World of Trouble (Last Policeman Series #3)

World of Trouble (Last Policeman Series #3)

by Ben H. Winters
World of Trouble (Last Policeman Series #3)

World of Trouble (Last Policeman Series #3)

by Ben H. Winters

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Overview

“A genre-defying blend of crime writing and science fiction.”—Alexandra Alter, The New York Times


The explosive final installment in the Edgar® Award winning Last Policeman series. 

With the doomsday asteroid looming, Detective Hank Palace has found sanctuary in the woods of New England, secure in a well-stocked safe house with other onetime members of the Concord police force. But with time ticking away before the asteroid makes landfall, Hank’s safety is only relative, and his only relative—his sister Nico—isn’t safe. Soon, it’s clear that there’s more than one earth-shattering revelation on the horizon, and it’s up to Hank to solve the puzzle before time runs out...for everyone.

Product Details

ISBN-13: 9781594746864
Publisher: Quirk Publishing
Publication date: 07/15/2014
Series: Last Policeman Series , #3
Sold by: Penguin Random House Publisher Services
Format: eBook
Pages: 320
Sales rank: 168,439
File size: 4 MB

About the Author

Ben H. Winters is the New York Times best-selling, Edgar Award–winning, and Philip K. Dick Award–winning author of The Quiet Boy, Golden State, Underground Airlines, the Last Policeman trilogy, and the mash-up novel Sense and Sensibility and Sea Monsters. Ben has also worked extensively in television; he was a writer on the FX cult hit Legion as well as Manhunt on Apple TV+, and he is the creator of the CBS drama Tracker. He lives in Los Angeles with his wife, three kids, and one large dog.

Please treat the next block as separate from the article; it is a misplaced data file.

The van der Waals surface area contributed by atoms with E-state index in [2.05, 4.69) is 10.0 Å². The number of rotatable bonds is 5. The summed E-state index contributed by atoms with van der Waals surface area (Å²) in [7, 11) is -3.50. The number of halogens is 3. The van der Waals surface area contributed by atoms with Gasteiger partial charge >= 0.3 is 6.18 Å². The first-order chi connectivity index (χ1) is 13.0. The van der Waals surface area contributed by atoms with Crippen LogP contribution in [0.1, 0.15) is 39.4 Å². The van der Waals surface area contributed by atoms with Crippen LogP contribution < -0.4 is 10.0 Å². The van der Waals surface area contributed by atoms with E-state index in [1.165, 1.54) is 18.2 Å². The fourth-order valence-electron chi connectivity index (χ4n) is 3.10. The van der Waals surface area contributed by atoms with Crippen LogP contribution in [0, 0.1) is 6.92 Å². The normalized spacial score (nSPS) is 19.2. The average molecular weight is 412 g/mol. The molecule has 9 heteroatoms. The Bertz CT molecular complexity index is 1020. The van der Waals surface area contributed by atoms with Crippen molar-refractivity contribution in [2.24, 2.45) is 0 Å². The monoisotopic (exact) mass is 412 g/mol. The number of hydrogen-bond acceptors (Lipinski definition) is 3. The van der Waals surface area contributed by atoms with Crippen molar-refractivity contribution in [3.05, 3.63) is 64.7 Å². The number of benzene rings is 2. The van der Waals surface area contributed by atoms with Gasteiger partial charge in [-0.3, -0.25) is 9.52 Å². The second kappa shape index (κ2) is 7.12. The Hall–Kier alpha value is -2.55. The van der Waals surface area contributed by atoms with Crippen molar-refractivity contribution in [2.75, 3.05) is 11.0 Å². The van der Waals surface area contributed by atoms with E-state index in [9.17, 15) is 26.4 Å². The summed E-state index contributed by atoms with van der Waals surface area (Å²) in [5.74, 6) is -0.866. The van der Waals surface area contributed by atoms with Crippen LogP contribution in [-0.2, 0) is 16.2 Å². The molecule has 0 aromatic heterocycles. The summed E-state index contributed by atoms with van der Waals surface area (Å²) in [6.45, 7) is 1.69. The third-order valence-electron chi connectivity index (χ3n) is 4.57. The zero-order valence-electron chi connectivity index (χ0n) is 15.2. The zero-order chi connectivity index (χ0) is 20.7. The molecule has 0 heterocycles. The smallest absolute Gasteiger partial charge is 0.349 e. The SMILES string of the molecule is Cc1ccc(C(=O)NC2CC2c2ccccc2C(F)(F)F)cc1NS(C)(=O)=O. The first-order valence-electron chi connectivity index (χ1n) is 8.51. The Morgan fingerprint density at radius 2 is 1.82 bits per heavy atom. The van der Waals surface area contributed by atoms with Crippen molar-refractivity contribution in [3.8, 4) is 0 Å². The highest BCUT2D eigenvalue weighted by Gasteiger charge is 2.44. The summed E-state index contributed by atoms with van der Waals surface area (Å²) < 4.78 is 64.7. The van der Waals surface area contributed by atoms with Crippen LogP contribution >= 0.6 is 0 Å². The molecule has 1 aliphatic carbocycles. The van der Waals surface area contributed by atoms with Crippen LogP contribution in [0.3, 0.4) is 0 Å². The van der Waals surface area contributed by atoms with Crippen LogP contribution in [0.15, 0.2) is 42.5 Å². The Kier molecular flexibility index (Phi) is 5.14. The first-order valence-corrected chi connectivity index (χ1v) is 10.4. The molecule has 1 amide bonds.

Read an Excerpt

“Are you here about the dust? Please tell me you’re here to do something about the dust.”
     I don’t answer. I don’t know what to say.
     The girl’s voice is throaty and ill, her eyes looking out over a nose-and-mouth mask, staring hopeful and crazed at me as I stand baffled on her doorstep. Beautiful blonde, hair swept back out of her face, dirty and exhausted like everybody, panicked like everybody. But there’s something else going on here, something not healthy. Something biochemical in her eyes.
     “Well, come in,” she says through her allergy mask. “Come on, come in, close the door, the door.”
     I step inside and she kicks the door shut and whirls around to face me. Yellow sundress, faded and tattered at the hem. Starved-looking, sallow, pale. Wearing not just the allergy mask but thick yellow latex gloves. And she’s armed to the teeth is the other thing, she’s holding two semiautomatics and has a smaller gun tucked in her boot, plus some kind of heavy-duty hunting knife in a calf sheath at the hem of the sundress. And I can’t tell if it’s live or not, but there is unquestionably a grenade dangling from a braided belt at her waist.
     “Do you see the dust?” she says, gesturing with the guns, pointing into the corners. “You see how we’ve got a serious problem with the dust?”
     It’s true that there are motes hovering in the sunbeams, along with the garbage scattered on the floor, heaps of dirty clothing and open trunks spilling over with all manner of useless things, magazines and electrical cords and wadded-up dollar bills. But she’s seeing more than what’s here, I can tell, she’s in the outer reaches, she’s blinking furiously, coughing behind her mask.